Bassterlord is well known in the cybercrime ecosystem, having allegedly produced training materials for upstart criminals, according to an Analyst1 report, as well as participating in multiple interviews. In an interview with the Click Here podcast, Bassterlord said he preferred to go by “Ivan,” that he was Ukrainian, and that he had retired from his criminal career.

Leatherman described the two men as “original affiliates, from at least LockBit 1.0.”

Ransomware groups like LockBit typically operate on an affiliate model, by which a central entity controls the infrastructure on which the ransomware operates, leases access to that system and then splits profits from the operations that the so-called “affiliates” run using that infrastructure.

Sungatov and Kondratiev remain at large and alongside Tuesday’s indictment, the U.S. Treasury Department imposed sanctions against them. The U.S. State Department is also set to announce rewards of up to $10 million for information leading to the identification or location of any LockBit leaders, as well as $5 million for information about individuals participating in LockBit ransomware activities.

Earlier this month, the State Department offered similar rewards for information related to the ALPHV/BlackCat and Hive ransomware operations.

The takedown operation against LockBit raises questions about how lasting it will be. Previous operations against such groups have seen their operations temporarily disrupted only for the groups to return using new infrastructure. In December, the FBI seized some of ALPHV’s infrastructure, but the group “unseized it,” and a version of the site remains active.

Leatherman declined to get into the specifics of the operation against LockBit, but said the actions “disrupted the infrastructure behind LockBit in a completely different manner than BlackCat.” It’s always possible for a variant to “reconstitute,” Leatherman said, but “LockBit will be unable to regain control of the servers the actors were using.”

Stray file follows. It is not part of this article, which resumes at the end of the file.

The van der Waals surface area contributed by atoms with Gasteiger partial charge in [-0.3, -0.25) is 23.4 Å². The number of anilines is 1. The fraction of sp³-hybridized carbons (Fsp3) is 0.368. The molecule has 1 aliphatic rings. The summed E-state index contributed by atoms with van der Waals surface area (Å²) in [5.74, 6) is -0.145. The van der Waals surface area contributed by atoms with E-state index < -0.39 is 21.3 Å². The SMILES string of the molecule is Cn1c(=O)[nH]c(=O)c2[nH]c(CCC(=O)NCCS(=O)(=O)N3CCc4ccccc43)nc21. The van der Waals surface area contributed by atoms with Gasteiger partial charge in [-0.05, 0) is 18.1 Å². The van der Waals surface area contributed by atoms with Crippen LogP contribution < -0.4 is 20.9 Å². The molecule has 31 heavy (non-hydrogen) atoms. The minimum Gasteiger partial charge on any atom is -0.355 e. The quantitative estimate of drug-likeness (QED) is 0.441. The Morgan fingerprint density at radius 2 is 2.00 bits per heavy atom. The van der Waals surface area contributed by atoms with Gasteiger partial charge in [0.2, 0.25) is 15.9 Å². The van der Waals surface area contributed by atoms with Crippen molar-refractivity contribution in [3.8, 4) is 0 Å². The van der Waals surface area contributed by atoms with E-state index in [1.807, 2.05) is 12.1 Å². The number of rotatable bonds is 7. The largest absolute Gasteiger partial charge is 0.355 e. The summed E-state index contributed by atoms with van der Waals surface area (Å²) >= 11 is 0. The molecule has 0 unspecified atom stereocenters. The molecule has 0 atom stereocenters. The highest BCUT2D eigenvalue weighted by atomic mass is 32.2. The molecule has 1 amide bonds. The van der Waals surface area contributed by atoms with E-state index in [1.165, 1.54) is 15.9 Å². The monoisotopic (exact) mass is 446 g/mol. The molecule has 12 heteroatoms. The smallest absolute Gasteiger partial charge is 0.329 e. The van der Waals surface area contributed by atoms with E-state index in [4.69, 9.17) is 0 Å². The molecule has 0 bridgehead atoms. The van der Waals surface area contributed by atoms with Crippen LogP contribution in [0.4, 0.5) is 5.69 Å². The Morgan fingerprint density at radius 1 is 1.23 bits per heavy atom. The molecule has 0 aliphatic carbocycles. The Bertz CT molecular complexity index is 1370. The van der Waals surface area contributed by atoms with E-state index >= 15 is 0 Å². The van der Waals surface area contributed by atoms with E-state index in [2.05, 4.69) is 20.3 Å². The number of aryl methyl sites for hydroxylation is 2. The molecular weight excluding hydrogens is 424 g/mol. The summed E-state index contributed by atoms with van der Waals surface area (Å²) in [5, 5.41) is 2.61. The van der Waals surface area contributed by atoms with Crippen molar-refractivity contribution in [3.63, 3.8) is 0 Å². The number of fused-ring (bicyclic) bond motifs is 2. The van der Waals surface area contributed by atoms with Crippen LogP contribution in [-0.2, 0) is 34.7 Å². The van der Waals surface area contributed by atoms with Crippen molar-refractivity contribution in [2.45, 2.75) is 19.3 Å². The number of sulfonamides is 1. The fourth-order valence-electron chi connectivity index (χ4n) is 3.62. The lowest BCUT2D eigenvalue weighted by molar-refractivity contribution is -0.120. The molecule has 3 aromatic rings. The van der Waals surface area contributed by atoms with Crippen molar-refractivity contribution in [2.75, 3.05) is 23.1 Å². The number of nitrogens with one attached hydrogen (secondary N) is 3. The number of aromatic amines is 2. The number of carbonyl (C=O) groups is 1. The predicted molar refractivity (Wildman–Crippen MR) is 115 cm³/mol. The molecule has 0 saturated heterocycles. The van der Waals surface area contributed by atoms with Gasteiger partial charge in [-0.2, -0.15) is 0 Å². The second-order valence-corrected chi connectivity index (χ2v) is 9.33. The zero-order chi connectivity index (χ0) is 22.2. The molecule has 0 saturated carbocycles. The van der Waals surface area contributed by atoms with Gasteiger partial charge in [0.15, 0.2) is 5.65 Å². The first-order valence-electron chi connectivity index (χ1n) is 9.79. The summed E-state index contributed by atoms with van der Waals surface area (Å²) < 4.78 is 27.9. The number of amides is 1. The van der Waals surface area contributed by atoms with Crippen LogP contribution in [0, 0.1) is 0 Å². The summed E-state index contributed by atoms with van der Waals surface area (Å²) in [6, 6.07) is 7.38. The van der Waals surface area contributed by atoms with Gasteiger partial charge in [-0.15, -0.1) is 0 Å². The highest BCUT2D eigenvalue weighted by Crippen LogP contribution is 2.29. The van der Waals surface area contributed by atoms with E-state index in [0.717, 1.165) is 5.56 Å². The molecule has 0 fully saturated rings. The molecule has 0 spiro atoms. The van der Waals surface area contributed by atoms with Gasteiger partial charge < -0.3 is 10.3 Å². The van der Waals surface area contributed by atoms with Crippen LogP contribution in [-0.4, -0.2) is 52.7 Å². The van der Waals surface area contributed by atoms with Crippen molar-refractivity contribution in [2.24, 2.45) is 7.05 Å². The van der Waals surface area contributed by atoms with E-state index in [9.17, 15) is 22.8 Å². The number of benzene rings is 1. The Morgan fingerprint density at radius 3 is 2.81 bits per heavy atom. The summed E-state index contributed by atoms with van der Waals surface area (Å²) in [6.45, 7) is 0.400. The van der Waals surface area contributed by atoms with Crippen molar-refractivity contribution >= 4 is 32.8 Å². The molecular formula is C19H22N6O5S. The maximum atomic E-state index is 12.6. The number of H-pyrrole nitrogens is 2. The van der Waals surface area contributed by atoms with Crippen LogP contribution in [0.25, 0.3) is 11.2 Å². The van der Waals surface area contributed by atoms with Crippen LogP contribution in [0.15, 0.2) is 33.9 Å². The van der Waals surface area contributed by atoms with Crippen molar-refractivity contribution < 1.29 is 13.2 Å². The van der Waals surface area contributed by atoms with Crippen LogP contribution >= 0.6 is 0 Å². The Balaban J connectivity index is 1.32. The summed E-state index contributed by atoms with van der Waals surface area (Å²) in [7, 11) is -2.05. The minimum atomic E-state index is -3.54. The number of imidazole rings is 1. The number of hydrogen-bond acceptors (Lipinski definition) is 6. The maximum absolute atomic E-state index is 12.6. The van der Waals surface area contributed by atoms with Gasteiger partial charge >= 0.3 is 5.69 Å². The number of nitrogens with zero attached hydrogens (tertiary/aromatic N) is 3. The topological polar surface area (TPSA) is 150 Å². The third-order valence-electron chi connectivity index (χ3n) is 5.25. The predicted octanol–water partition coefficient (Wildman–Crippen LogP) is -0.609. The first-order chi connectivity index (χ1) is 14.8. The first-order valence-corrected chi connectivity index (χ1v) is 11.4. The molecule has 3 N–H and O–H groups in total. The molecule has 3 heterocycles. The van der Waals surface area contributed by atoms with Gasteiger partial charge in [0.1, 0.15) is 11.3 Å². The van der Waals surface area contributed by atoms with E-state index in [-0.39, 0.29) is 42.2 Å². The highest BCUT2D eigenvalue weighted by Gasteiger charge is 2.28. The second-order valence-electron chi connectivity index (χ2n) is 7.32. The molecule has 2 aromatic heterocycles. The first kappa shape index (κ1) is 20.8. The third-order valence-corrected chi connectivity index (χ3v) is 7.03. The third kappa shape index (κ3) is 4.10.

Both investigations remain ongoing, he added. Entities that think they’ve been victims of LockBit are encouraged to go to a new landing page established by the FBI.

The indictments unsealed Tuesday mark the fourth and fifth cases brought against accused LockBit affiliates since 2022. Mikhail Vasiliev, 34, a dual Russian and Canadian citizen, was arrested in Canada in November 2022. He pleaded guilty Feb. 8 in Canada to cyber extortion and weapons charges, and awaits extradition to the United States.

Ruslan Magomedovich Astamirov, a Russian national, was arrested in Arizona in June 2023 for his alleged role in LockBit attacks.

Mikhail Pavlovich Matveev, another Russian national and also known as Wazawaka, was indicted in May 2023 for his role in ransomware attacks that included LockBit malware, as well as Babuk and Hive ransomware variants. The State Department is offering a reward of up to $10 million for information leading to his arrest.

Updated Feb. 20, 2024: This article has been updated with comments from the FBI’s Brett Leatherman, an exchange between LockBit and VX-Underground, comments from NCA Director General Graeme Biggar and information about arrests in Poland and Ukraine.

Written by AJ Vicens

AJ covers nation-state threats and cybercrime. He was previously a reporter at Mother Jones. Get in touch via Signal/WhatsApp: (810-206-9411).